Get out your purses and wallets and prepare for Girl Scout cookies.
Local sales will begin Friday, Feb. 11, and there are some important changes this year. Most customers won’t have to wait for orders to be returned.
“We’ll have cookies on hand starting Friday,” said Barbara Townsend, who coordinates the cookie program locally with Cheryl Overacker. “There will be no more waiting for your order to come in. Girls have cookies in hand from day one. You’ll start seeing booth sales set up Feb. 25. The only time you’ll have to wait for an order to be returned is if, at the time you buy, the Girl Scout doesn’t have the kind you want – if they’ve sold out of that kind. All troops are starting out with every kind of our ‘Super Six’ cookies.”
Overacker believes offering products up front, instead of having to order, will lead to more sales.
“The western part of the state tried selling this way last year, and I think they sold more,” said Overacker.
Available this year are Samoas, Trefoils, Thin Mints, Tagalongs, Do-Si-Dos, and Lemon Chalet Cremes, known as six of the best-selling Girl Scout cookies in history. Townsend said two selections previously offered – Dulce De Leche and Thank U Berry Munch – have been pulled from the menu in Cherokee County.
Michelle Tompkins, a spokeswoman for Girls Scouts of the USA, recently told CNN that cutting those two is part of a new program in 12 of its regions to reduce the offerings. That should, she said, cut back on the surplus products often left over from the less-popular treats.
Cookies sell for $4 per box. Those who aren’t sure where to go, or who to visit with, to buy Girl Scout cookies can log on to the program’s website, www.girlscoutcookies.org, for a “Cookie Finder.” The toll-free Cookie Line, (800) 707-9914 (press 7 after dialing) will help locate a local troop. Sales will end March 27.
The Girl Scout cookie program offers a hands-on leadership and business experience for participants. There are 13 troops in Cherokee County, with nearly 170 girls participating, and 65 registered adults who are leading the program.
“It’s a lesson on money handling, goal-setting,” said Townsend. “And it’s usually also a way for troops to finance their programming. For instance, if they want to take a trip, that’s how they can pay for it.”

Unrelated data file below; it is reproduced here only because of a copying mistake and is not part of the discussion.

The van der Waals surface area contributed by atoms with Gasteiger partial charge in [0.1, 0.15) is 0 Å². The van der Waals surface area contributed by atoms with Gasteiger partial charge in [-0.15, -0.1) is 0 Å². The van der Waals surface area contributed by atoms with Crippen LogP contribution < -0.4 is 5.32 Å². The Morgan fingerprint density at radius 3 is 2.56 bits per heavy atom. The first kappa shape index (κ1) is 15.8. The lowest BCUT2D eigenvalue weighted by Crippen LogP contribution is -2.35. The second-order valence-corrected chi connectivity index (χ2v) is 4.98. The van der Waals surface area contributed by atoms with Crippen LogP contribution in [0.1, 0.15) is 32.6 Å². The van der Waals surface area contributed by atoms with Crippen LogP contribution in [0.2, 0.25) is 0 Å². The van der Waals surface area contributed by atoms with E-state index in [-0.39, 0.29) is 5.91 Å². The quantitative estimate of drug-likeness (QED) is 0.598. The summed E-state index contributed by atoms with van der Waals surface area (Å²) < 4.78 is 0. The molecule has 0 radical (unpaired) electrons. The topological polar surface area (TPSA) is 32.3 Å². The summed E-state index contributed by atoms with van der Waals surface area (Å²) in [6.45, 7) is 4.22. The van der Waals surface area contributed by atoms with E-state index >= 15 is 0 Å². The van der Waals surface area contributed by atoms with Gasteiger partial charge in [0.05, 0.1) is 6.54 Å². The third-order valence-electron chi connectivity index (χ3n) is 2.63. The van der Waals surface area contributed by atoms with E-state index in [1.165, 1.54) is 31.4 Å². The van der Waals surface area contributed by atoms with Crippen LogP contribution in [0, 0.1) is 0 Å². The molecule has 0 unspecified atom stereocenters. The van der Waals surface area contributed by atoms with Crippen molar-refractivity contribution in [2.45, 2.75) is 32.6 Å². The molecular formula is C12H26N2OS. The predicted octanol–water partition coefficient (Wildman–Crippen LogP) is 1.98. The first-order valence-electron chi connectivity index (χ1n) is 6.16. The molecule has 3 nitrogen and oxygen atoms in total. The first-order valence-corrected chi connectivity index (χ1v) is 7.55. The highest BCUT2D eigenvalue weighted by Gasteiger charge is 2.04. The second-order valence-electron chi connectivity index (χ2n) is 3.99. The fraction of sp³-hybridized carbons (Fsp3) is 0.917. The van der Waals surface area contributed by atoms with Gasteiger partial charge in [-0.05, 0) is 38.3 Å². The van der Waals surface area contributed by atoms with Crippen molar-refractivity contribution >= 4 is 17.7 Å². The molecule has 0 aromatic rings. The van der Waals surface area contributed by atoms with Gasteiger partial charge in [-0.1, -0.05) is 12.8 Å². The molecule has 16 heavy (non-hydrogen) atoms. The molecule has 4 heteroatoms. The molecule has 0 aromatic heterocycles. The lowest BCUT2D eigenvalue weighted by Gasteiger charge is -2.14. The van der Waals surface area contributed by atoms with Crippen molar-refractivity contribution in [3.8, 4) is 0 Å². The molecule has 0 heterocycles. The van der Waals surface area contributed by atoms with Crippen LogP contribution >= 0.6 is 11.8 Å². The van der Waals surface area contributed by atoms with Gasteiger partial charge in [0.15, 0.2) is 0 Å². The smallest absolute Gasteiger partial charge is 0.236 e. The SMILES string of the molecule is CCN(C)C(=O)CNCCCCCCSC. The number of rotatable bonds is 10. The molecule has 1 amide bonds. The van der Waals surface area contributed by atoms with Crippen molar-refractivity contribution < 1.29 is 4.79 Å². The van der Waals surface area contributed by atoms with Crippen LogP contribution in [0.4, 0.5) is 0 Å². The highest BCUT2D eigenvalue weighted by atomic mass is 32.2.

Girl Scouts have varying levels of involvement in the process, from making connections with potential customers, to counting money, delivering a product and more. How involved one participant is in the process depends on her age and level within the program, said Townsend.
“Depending on level, you’ll be more involved in the decision-making,” she said.
Adults, said Overacker, also benefit from the program. Many leaders have their own children in the program, but some have no children.
“You can watch them grow,” said Overacker. “It’s about the interaction you get with them in the program.”
The cookie program is the nation’s largest “girl-led business” and the leading financial literacy program for girls, according to Becky Graheck, communications specialist for Girl Scouts of Eastern Oklahoma. It is designed for girls ages 5-18.
“The role of business skills in a girl’s life is more important than many people realize,” said CEO Roberta Preston.
“The Girl Scout cookie program is much more than a sale. It is truly a program that gives girls real life experience and guidance in goal setting, decision making, money management, people skills and business ethics.”
Girl Scouts began March 12, 1912, and in 1917, the first troops were formed in several cities and towns in Oklahoma. Girl Scouts of Eastern Oklahoma serves nearly 10,000 girls and 3,000 volunteers.